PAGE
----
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fashion an lifestyle

Cop28 live: Guterres calls for talks to agree complete ‘phase-out’ of fossil fuels as India says coal ‘will remain’ main energy source – The Guardian

Even as the Narendra Modi, India’s prime minister, prepares to travel to the Cop28 summit, a top official in his government insisted coal will remain India’s main source of energy for years to come.

“Coal is, and would, remain an important part of India’s energy needs,” Vinay Mohan Kwatra, India’s foreign secretary, told reporters ahead of Modi’s trip to Dubai.

India currently depends on coal for almost three-quarters of its electricity generation and is adding 17 gigawatts of coal-based power generation capacity at its fastest pace in recent years to meet a record increase in power demand.

There is hope this year’s climate talks will include efforts to secure a global agreement on the phase-out of fossil fuels, of which coal is the dirtiest and most carbon intensive. India and China have been opposing attempts to block construction of new coal-fired power stations, according to Reuters.

Kwatra said India expects a clear roadmap on climate financing at Cop28 and has always been upfront about its support for a “loss-and-damage” fund aimed at helping countries recover from environmental degradation caused by industrial development.

“Loss and damage fund will be of great benefit to developing countries,” Reuters quoted him as saying.

Climate justice advocates have condemned the atrocities in Gaza and called for a permanent ceasefire, in the first Palestinian solidarity event of Cop28.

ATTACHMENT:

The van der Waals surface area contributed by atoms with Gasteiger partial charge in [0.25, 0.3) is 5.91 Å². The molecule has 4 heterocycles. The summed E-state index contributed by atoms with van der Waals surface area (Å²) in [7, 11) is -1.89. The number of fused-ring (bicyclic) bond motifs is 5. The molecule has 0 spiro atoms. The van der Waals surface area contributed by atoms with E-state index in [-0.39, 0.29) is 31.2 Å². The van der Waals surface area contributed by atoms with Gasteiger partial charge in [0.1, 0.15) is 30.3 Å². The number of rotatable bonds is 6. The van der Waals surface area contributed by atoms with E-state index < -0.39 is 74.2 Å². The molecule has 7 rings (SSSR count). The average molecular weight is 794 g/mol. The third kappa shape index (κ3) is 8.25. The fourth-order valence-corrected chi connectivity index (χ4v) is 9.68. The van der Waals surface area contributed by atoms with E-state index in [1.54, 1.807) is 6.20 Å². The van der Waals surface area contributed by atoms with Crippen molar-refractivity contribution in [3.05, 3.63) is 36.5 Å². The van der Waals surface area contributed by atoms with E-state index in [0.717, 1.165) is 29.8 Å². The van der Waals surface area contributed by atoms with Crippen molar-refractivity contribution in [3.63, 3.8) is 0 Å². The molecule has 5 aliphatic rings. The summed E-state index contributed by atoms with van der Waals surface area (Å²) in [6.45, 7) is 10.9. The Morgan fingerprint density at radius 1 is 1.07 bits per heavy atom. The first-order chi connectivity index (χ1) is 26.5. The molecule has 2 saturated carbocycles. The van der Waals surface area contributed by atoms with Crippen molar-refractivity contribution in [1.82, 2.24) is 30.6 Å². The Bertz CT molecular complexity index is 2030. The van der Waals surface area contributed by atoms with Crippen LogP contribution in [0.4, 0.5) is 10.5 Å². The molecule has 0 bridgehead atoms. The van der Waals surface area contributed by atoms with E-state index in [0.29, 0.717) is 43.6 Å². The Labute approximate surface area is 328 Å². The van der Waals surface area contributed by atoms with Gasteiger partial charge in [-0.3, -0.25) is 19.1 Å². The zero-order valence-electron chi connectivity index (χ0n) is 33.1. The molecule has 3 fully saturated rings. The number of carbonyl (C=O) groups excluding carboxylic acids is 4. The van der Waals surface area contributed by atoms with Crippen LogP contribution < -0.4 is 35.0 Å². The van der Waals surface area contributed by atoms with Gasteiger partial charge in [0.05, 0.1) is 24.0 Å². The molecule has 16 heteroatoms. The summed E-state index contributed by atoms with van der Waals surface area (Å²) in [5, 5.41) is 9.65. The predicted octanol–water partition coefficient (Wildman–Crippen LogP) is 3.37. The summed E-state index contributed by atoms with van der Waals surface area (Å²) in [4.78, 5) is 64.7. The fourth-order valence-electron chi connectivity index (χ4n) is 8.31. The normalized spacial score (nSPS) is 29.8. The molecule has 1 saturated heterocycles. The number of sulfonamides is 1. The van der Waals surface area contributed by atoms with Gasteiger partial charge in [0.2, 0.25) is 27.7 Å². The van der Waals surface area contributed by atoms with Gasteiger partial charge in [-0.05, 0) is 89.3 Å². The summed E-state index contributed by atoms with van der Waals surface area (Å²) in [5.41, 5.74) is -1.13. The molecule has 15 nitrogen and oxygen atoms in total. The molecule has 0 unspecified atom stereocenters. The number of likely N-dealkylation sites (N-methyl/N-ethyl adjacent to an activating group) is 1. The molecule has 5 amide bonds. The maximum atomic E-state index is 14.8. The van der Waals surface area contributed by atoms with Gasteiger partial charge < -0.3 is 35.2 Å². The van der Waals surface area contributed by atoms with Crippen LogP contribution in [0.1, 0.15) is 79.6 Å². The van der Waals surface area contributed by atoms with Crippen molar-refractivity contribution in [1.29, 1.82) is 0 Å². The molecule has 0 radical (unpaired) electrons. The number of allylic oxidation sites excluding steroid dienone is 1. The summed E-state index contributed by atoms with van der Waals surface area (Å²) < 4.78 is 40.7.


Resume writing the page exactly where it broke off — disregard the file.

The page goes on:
“As human beings, we cannot ignore the absolutely horrendous situation in Gaza. But it is also not a coincidence that the same countries allowing and supporting Israel are the same ones blocking progress on climate action,” said Lidy Nacpil, director of the Asian Peoples Movement on Debt and Development and convener of the Cop28 Coalition. “As the whole world gathers here, it is our responsibility to talk about what is happening in Palestine.”

The UNFCCC cut off the livestream as Asad Rehman, director of the UK-based organisation War on Want, called for a permanent ceasefire and accountability.

“The Palestinian struggle is woven into every struggle for justice including climate justice,” he said. “We want an end to ethnic cleansing, an end to the genocide, an end to war crimes. We want a free Palestine.”

The livestream was resumed after the organisers and attendees made a lot of noise.

More than 15,000 Palestinians and 1,400 Israelis have died since 7 October. Israel’s bombardment of the Gaza strip since Hamas’s cross-border attack has led to widespread food and water shortages, as well as the destruction of agricultural land and water infrastructure. More than 95% of the water in Gaza is unfit for consumption, while water salinisation and treatment plants have been shut down due to fuel shortages imposed by Israel, and in some cases partially destroyed by the bombardment.

“As Indigenous people of the world, we are heartbroken to see the genocide and ecoside in Palestine,” said Mesiah Burciaga-Hameed, who read out a statement on behalf of the Indigenous people’s caucus. “There is no climate justice without human rights.”

“There can be no climate justice on occupied land,” said Dylan Hamilton, a 19-year-old climate justice and trans rights activist from Scotland. “The youth stand with Palestine.”

The briefing ended with an emotional address from Tariq Luthun, a Palestinian American from Friends of the Earth Palestine, who said denying water to people was a form of collective punishment that has also been used in the US, for example the mass water shutoffs for overdue bills in Detroit and the lead contamination scandal in Flint, Michigan.

“What good is to be found in a green world if the roots are soaked in blood,” said Luthum. “I reject the notion that some people have to suffer so that others can prosper.”

The event ended with calls of “Viva viva Palestina”

The role that carbon markets will play in helping countries meet their Paris commitments is up for discussion at Cop28, and a series of forest deals made by a little-known member of Dubai’s ruling royal family is causing controversy.